If you have pairs of inexpensive species that you know are difficult to sell to suitable homes, please do not breed from them. Let them lay! Do not thwart their instinct to breed. Then replace the eggs with plastic ones or with the false eggs that pigeon fanciers use. If you remove them the female will simply lay again – and again, possibly depleting her calcium reserves with fatal consequences.
It is time that owners of pairs of more expensive Parrots consider very carefully exactly what they are doing when they sell their young into the pet trade. In pet stores the unfortunate birds, unloved and lonely, often languish for months because the price is so high.
Breeders who sell to stores are increasing the risk of problem Parrots that end up unwanted. Early neglect (lack of close contact with humans) results in Parrots that will soon have behavioural problems, which inexperienced purchasers are unable to cope with.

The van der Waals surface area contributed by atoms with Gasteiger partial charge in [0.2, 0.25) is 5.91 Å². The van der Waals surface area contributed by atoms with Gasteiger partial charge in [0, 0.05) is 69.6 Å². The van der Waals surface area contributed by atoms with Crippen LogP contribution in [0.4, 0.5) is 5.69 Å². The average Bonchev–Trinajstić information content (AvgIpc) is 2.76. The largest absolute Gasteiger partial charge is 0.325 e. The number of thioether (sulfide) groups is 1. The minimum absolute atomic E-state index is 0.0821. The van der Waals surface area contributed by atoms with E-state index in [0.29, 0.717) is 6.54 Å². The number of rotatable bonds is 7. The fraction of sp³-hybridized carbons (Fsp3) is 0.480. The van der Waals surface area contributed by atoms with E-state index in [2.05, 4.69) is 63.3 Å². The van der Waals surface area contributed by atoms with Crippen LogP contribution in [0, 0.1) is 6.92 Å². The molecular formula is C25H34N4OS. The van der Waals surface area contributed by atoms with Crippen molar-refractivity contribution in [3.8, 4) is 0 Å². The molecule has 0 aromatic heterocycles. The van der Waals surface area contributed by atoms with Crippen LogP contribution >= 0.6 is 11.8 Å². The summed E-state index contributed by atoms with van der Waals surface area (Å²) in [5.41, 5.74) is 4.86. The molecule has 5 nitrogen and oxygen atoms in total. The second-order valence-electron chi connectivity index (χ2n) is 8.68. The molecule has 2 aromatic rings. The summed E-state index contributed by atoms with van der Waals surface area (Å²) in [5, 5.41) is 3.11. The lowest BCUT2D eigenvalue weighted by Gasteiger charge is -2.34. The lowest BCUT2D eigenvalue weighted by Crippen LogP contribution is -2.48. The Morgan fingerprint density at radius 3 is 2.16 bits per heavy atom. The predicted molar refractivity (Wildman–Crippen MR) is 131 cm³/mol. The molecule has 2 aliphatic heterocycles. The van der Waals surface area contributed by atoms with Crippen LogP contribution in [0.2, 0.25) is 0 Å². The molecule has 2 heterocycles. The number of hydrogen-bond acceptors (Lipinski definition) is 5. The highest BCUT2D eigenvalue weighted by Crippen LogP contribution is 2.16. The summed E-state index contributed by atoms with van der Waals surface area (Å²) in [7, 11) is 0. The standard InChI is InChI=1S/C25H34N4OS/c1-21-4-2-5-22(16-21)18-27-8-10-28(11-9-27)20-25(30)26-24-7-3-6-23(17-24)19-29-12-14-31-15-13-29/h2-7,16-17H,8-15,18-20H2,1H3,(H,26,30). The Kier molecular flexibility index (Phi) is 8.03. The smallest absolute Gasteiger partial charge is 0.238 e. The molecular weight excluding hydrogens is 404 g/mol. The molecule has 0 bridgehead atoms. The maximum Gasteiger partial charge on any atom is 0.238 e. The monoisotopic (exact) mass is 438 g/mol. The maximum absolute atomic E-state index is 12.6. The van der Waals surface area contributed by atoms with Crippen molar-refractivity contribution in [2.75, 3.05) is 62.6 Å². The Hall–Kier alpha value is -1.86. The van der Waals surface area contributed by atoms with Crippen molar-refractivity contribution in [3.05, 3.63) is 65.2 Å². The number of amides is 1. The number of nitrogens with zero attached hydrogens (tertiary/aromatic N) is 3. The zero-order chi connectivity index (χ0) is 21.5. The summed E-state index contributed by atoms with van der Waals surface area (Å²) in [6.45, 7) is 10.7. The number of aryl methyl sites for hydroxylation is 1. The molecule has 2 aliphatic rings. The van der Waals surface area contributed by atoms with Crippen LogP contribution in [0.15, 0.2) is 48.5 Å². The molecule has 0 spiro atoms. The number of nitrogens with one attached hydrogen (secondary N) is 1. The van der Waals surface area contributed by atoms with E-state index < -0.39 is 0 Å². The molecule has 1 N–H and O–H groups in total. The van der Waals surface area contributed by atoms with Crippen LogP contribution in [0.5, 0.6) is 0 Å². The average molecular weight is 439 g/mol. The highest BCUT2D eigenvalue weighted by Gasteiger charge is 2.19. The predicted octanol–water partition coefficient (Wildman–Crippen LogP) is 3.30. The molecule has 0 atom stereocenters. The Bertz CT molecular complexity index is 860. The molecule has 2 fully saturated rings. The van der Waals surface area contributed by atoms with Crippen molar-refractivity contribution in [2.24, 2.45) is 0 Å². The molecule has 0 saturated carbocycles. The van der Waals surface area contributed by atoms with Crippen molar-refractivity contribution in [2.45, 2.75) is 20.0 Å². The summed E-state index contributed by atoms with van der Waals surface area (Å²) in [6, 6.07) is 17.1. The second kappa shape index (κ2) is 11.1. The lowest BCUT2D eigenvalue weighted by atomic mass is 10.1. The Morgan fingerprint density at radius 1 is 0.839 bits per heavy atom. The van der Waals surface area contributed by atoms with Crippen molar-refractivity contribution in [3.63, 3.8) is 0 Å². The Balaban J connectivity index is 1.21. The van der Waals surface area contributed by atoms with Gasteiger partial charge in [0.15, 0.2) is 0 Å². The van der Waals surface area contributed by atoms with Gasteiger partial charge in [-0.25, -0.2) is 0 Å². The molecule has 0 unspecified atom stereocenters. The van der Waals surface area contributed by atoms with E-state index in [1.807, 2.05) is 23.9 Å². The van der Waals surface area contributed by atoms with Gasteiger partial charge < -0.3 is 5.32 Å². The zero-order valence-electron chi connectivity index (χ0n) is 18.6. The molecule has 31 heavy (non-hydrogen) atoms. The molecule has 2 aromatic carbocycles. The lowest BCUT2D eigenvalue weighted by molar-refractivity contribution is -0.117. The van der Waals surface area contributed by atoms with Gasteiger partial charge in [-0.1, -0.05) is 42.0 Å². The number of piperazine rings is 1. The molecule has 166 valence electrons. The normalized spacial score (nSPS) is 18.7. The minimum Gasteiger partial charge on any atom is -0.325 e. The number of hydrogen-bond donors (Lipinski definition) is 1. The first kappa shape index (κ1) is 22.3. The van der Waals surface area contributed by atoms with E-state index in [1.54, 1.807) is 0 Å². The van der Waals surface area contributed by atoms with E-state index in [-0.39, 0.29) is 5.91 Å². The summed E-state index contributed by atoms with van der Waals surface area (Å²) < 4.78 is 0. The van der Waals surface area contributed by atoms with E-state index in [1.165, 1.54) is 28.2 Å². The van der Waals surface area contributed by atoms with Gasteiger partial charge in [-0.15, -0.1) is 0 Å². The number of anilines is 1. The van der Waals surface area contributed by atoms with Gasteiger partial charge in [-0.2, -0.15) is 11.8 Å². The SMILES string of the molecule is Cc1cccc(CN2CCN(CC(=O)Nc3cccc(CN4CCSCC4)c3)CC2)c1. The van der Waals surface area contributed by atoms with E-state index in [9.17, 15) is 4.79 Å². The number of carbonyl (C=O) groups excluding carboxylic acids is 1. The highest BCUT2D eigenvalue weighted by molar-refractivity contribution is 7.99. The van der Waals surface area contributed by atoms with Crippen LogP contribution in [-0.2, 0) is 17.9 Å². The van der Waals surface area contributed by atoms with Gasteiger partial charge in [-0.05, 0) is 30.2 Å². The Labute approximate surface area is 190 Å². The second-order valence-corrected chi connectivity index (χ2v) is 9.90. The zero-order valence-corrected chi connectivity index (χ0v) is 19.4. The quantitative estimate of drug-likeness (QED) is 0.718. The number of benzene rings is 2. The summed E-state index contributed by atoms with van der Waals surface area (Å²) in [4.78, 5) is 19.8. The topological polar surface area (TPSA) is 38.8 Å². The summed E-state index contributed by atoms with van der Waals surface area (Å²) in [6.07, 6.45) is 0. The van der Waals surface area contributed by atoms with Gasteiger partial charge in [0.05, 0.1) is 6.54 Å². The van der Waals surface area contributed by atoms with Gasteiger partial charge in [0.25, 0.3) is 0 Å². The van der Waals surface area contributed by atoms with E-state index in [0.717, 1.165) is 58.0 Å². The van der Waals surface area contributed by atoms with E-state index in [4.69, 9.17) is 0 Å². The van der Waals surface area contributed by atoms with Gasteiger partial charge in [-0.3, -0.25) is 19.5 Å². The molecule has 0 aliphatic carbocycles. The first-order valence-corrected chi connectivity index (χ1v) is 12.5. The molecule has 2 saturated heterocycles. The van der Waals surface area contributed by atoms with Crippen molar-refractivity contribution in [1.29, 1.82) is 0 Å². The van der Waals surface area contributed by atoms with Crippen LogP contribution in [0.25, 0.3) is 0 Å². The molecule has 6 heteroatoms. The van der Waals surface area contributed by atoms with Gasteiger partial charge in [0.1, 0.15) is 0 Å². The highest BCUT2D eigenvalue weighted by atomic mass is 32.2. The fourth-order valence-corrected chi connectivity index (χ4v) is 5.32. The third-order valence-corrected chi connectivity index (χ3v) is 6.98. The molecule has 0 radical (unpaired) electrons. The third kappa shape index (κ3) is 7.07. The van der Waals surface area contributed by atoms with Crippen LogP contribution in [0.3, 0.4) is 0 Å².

In garden centres in the UK I have seen young hand-reared Parrots displayed in glass cages. This is inhumane. They are even denied any physical contact.
To decrease the number of young of certain species available for the pet market will seem like a curious aim to commercial breeders. The fact is, however, that certain species, notably white Cockatoos and Grey Parrots, are more likely to end up in rescue centres because they are so demanding when hand-reared, especially in inexperienced hands.
The same breeders could be producing birds that make wonderful pets that are easier to cope with, such as Cockatiels. The problem is that these lovely birds do not have the same kudos as larger Parrots. Responsible pet store owners could play their part here by promoting suitable species as pets — not promoting most strongly the high-priced ones.
Many breeders (and almost all pet stores) give inadequate advice or information about the Parrots they sell. I know because I receive phone calls from people who have recently bought a Parrot and who ask the most basic questions imaginable.
One cannot blame the seller entirely as most purchasers do not make an effort to read reliable literature about the species they are buying or on general Parrot behaviour. Books by acknowledged avicultural authors with many years’ experience are recommended.
Normally there is absolutely no warning from the seller about possible behavioural problems.